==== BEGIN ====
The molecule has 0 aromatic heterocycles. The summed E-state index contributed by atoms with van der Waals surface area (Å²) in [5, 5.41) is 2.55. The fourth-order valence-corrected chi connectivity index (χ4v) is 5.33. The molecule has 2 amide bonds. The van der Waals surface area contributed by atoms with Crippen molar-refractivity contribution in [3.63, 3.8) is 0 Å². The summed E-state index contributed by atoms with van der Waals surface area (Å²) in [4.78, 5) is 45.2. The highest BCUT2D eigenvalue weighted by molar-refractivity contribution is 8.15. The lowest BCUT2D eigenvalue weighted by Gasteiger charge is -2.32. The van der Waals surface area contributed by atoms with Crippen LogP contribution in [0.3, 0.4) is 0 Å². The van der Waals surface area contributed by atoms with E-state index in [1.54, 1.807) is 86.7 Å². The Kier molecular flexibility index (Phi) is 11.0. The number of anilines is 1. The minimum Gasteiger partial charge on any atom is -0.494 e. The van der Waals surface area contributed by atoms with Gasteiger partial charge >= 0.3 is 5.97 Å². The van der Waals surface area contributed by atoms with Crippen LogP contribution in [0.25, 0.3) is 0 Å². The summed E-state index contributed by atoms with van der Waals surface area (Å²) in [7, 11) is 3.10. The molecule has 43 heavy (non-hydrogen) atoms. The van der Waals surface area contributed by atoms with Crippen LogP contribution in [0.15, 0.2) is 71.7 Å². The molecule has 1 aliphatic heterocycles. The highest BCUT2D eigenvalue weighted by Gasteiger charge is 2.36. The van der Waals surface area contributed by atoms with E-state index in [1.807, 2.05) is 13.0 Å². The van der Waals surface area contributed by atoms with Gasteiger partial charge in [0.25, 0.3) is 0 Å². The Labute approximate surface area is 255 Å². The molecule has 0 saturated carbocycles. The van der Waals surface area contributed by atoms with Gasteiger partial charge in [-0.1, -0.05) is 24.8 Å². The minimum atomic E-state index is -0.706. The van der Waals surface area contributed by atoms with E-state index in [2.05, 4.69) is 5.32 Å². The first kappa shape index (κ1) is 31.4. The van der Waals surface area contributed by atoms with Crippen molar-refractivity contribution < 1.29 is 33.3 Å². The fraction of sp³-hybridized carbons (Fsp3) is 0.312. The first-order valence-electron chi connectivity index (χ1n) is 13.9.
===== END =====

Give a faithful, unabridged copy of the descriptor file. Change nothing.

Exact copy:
The molecule has 0 aromatic heterocycles. The summed E-state index contributed by atoms with van der Waals surface area (Å²) in [5, 5.41) is 2.55. The fourth-order valence-corrected chi connectivity index (χ4v) is 5.33. The molecule has 2 amide bonds. The van der Waals surface area contributed by atoms with Crippen molar-refractivity contribution in [3.63, 3.8) is 0 Å². The summed E-state index contributed by atoms with van der Waals surface area (Å²) in [4.78, 5) is 45.2. The highest BCUT2D eigenvalue weighted by molar-refractivity contribution is 8.15. The lowest BCUT2D eigenvalue weighted by Gasteiger charge is -2.32. The van der Waals surface area contributed by atoms with Crippen LogP contribution in [0.3, 0.4) is 0 Å². The van der Waals surface area contributed by atoms with E-state index in [1.54, 1.807) is 86.7 Å². The Kier molecular flexibility index (Phi) is 11.0. The number of anilines is 1. The minimum Gasteiger partial charge on any atom is -0.494 e. The van der Waals surface area contributed by atoms with Gasteiger partial charge >= 0.3 is 5.97 Å². The van der Waals surface area contributed by atoms with Crippen LogP contribution in [0.25, 0.3) is 0 Å². The summed E-state index contributed by atoms with van der Waals surface area (Å²) in [7, 11) is 3.10. The molecule has 43 heavy (non-hydrogen) atoms. The van der Waals surface area contributed by atoms with Crippen LogP contribution in [0.15, 0.2) is 71.7 Å². The molecule has 1 aliphatic heterocycles. The highest BCUT2D eigenvalue weighted by Gasteiger charge is 2.36. The van der Waals surface area contributed by atoms with E-state index in [1.807, 2.05) is 13.0 Å². The van der Waals surface area contributed by atoms with Gasteiger partial charge in [0.25, 0.3) is 0 Å². The Labute approximate surface area is 255 Å². The molecule has 0 saturated carbocycles. The van der Waals surface area contributed by atoms with Gasteiger partial charge in [-0.1, -0.05) is 24.8 Å². The minimum atomic E-state index is -0.706. The van der Waals surface area contributed by atoms with E-state index in [2.05, 4.69) is 5.32 Å². The first kappa shape index (κ1) is 31.4. The van der Waals surface area contributed by atoms with Crippen molar-refractivity contribution < 1.29 is 33.3 Å². The fraction of sp³-hybridized carbons (Fsp3) is 0.312. The first-order valence-electron chi connectivity index (χ1n) is 13.9.